It’s a Help Scout (Howl Scout? Help Scour?) Halloween special! We know you’re not afraid of anything, but even the most hardened customer service professional isn’t immune from a scary support situation now and again.
Be sure to let us know your own scariest support scenario in the comments below!
“Interview With a Support Vampire”
I need answers. I desire … clarity. I must be heard. I must — always — be heard.
You may call me a support vampire, but such names have no power over me. Once I was a perfectly ordinary customer, seeking help, receiving it gratefully, returning to my work.
But that was eons ago. The change came upon me before even the great rise of Web 2.0.
Always I take small bites, mere nibbles here and there. Never enough for you to drive me away. An irritation; not a plague to be hunted down, attacked, or destroyed. Little by little I take my prize.
Of course you attempt to repel me. The garlic of response times, the feeble wooden stake of auto replies — these are your weapons, such as they are. And for a time they work, but I shall not be deterred.
The wisest among you have begun to recognize me, seeking to avoid my ministration. For you I have my disguises. A Gmail address — a witty nom de plume I adopt for a day or a week before I shed it like a snake’s skin.
And there will always be fresh delights for me to enjoy: your new agents, your unwitting engineers and helpful executives, stumbling helplessly into my traps like newborn giraffes.
Your empty inbox, it calls to me. It is so lonely.
I admit, this is not an easy existence, but it is mine. Whenever you begin to imagine you are free, that I am gone, it is then I shall return. I am patient. I am eternal.
I am also, incidentally, on the free plan.
But I’m considering upgrading.
Tips for handling highly demanding customers
Most support teams will know one or two customers who demand a disproportionate amount of their time, asking multiple questions daily and expecting immediate responses. Here are a few ways to be able to still help those customers, without the rest of your customer base receiving slower service as a result:
- A gentle, persistent push to self-service
If the customer is continually asking questions that could easily be answered through your self-service options, it’s reasonable to reduce the depth of your responses and increase your linking to those self-service answers.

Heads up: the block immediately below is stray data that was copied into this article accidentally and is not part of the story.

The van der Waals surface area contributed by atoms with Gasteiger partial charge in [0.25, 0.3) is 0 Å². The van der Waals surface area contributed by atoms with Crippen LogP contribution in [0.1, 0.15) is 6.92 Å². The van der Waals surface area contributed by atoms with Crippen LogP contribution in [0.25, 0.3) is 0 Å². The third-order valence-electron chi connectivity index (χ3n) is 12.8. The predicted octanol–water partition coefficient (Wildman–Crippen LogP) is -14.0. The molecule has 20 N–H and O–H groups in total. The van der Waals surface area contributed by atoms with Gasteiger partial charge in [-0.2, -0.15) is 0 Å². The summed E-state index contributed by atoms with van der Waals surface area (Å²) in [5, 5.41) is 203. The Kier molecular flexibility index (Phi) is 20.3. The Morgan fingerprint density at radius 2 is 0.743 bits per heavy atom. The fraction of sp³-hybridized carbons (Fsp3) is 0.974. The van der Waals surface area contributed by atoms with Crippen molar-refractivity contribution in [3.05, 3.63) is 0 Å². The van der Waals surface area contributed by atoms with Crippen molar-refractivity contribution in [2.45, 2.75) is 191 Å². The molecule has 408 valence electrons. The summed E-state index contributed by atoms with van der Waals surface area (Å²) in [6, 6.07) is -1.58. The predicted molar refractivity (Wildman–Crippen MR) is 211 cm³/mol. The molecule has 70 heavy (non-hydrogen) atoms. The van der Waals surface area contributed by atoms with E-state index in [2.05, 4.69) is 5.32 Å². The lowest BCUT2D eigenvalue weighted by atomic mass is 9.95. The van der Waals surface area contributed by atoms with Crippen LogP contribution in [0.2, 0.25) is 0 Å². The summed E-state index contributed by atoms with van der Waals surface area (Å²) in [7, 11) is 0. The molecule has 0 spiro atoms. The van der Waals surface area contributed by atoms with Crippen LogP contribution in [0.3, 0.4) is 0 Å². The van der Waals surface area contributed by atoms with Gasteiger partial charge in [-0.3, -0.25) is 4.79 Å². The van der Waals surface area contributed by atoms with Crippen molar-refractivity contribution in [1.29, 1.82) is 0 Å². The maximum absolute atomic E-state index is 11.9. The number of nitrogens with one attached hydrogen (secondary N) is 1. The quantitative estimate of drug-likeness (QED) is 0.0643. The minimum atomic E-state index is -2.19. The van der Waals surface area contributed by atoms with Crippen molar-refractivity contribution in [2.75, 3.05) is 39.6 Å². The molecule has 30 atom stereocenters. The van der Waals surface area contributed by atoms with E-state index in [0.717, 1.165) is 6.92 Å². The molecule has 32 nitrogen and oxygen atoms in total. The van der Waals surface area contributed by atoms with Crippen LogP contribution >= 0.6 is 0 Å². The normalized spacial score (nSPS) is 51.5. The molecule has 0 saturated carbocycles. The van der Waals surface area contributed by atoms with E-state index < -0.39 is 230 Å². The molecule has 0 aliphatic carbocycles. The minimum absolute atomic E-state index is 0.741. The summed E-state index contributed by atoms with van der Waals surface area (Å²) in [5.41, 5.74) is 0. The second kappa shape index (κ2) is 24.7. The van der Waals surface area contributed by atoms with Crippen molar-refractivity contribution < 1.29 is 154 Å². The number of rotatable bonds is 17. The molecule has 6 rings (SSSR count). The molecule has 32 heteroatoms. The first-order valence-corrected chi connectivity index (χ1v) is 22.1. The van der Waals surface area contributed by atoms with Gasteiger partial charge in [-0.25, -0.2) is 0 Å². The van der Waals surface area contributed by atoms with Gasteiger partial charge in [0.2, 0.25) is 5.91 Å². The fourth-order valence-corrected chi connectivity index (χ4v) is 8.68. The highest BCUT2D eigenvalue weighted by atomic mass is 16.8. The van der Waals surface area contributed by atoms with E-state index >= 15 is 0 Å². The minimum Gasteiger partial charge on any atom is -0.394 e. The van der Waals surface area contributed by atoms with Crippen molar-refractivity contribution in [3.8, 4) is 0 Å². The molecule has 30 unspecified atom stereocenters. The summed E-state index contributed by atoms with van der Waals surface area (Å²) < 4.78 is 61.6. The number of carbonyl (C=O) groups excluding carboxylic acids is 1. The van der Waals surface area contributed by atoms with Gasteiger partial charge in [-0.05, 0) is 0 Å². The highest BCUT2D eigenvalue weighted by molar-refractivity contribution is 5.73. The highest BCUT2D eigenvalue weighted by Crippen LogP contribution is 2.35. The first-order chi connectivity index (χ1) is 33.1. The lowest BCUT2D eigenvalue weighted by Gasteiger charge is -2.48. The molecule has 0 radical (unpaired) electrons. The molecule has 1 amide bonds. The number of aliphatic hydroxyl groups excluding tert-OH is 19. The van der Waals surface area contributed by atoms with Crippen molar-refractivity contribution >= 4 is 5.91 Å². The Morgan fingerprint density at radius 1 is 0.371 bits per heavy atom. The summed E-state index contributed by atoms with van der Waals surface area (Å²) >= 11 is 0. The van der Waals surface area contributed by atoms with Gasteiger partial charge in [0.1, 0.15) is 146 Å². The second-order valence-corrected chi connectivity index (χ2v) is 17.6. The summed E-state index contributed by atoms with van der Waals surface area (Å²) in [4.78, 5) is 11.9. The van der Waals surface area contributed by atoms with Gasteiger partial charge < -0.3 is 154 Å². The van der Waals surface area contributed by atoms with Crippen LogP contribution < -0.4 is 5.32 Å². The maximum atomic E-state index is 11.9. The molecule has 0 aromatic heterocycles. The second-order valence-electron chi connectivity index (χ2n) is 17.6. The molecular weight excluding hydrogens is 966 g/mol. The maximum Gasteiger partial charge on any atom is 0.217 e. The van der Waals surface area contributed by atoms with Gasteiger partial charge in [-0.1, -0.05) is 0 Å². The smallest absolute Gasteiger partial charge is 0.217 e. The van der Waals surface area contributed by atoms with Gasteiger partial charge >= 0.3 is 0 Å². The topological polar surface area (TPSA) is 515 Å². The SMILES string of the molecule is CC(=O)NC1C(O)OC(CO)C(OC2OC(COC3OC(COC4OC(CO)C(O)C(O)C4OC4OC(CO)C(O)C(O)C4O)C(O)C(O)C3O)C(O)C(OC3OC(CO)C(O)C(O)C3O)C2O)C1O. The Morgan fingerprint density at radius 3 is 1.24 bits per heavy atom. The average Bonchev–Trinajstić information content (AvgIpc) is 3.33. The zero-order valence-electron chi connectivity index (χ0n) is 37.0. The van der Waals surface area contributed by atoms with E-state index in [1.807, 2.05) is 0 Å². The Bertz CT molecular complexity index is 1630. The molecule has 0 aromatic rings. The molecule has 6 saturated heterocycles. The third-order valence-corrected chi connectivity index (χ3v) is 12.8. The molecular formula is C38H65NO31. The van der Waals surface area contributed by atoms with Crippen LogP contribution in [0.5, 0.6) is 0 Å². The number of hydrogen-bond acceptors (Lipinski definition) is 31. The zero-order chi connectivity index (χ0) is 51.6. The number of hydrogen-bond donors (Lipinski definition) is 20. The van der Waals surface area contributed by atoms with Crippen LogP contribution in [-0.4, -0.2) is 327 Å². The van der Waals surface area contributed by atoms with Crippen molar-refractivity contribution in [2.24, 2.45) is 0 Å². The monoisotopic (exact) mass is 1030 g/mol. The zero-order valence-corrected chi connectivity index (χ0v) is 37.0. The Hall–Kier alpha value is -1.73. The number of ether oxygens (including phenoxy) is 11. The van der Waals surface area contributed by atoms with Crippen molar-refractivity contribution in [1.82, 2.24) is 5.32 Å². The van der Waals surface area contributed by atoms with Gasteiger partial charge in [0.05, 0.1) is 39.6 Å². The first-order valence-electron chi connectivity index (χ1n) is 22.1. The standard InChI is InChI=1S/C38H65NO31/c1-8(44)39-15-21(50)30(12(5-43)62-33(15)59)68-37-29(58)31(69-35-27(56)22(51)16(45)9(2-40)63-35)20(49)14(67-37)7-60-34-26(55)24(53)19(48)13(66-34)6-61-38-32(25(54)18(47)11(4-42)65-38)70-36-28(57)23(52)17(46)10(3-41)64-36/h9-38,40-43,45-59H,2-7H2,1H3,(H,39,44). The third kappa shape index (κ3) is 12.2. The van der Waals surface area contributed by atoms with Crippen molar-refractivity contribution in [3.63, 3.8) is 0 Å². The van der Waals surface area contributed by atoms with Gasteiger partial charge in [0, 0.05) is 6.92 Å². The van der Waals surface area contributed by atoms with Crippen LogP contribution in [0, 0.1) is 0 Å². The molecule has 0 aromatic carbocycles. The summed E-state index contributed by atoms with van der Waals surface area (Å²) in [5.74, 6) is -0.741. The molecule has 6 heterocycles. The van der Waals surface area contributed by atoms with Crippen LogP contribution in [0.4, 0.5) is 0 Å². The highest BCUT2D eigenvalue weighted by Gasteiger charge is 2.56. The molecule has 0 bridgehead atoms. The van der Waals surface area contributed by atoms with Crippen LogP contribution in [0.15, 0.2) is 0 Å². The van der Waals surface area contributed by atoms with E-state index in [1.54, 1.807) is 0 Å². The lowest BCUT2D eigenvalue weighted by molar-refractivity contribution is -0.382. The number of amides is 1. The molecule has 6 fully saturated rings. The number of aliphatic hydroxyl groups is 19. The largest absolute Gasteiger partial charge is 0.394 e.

- Agree on a fair priority as a team
You don’t have to answer questions on a “first-in, first-out” basis. The most fair order will take into account the needs of all your customers, so it’s OK to shuffle the order around and not be controlled by an over-eager emailer.
- Share the load
Actively share this type of repetitive workload across your team to avoid the risk of patience wearing thin or a team member burning out.
- Wait it out
Many over-eager customers are going through a particular learning phase. One day you’ll get in the queue, and they won’t be there. They’ll often be happily using your product and you’ll rarely hear from them. This too shall pass.
“The Silence of The Inbox”
When the unicorn first appeared, we celebrated. An empty inbox, a job well done. In Slack we traded celebratory GIFs back and forth like Chris Gatling. And for a time, we relaxed.
Soon we happily went our separate ways, picking up other tasks. Documents were updated. Thank you notes drafted. Long-neglected internal tools were dusted off and reworked. It was glorious.
As the minutes ticked on without a new conversation appearing, the most anxious amongst us began to worry. “It’s a bit quiet, isn’t it?” they said. But the rest of us turned our heads, studiously avoiding the mouth of this particular gift horse.
Eventually though, the oppressive emptiness of the inbox became obvious to us all. We refreshed, of course we refreshed. Caches: emptied. Browsers: restarted. And still, they did not come.
Theories were floated hopefully: “Maybe it’s a holiday we don’t know about.” “I guess everyone has taken off early for the weekend.” “This might be our most stable release ever!”
Gradually, hope was replaced by concern, and concern in turn by dread. The cry went out: “Send in a test question from the contact form!” The missive was sent; the wait began.
One minute passed, then five. The unicorn was long gone. Mockingly, a disco ball spun silently, spilling shards of colored light on a barren inbox. It was clear something was dreadfully wrong. As we cast about for answers, a shout came from the marketing team. A website update was being rolled back, an email forwarder address corrected. “Not to worry,” they said happily, “nothing has been lost! All those emails will come in now!”
Everyone knew what was coming. We looked to our leader for hope.
“Get ready!” she cried, strapping on a foam hat and sipping on tubes supporting two cups of hot coffee.
And she hit refresh.
Help for handling holiday support
For many customer service teams, Halloween marks the beginning of a very busy holiday season. It can be a time of high demand, but also of enormous opportunity to deliver exceptional service and create newly loyal customers.
To thrive through the holidays takes preparation, planning and flexibility. Here are our favorite tips for dealing with all of the normal bustle and unexpected chaos of holiday customer support.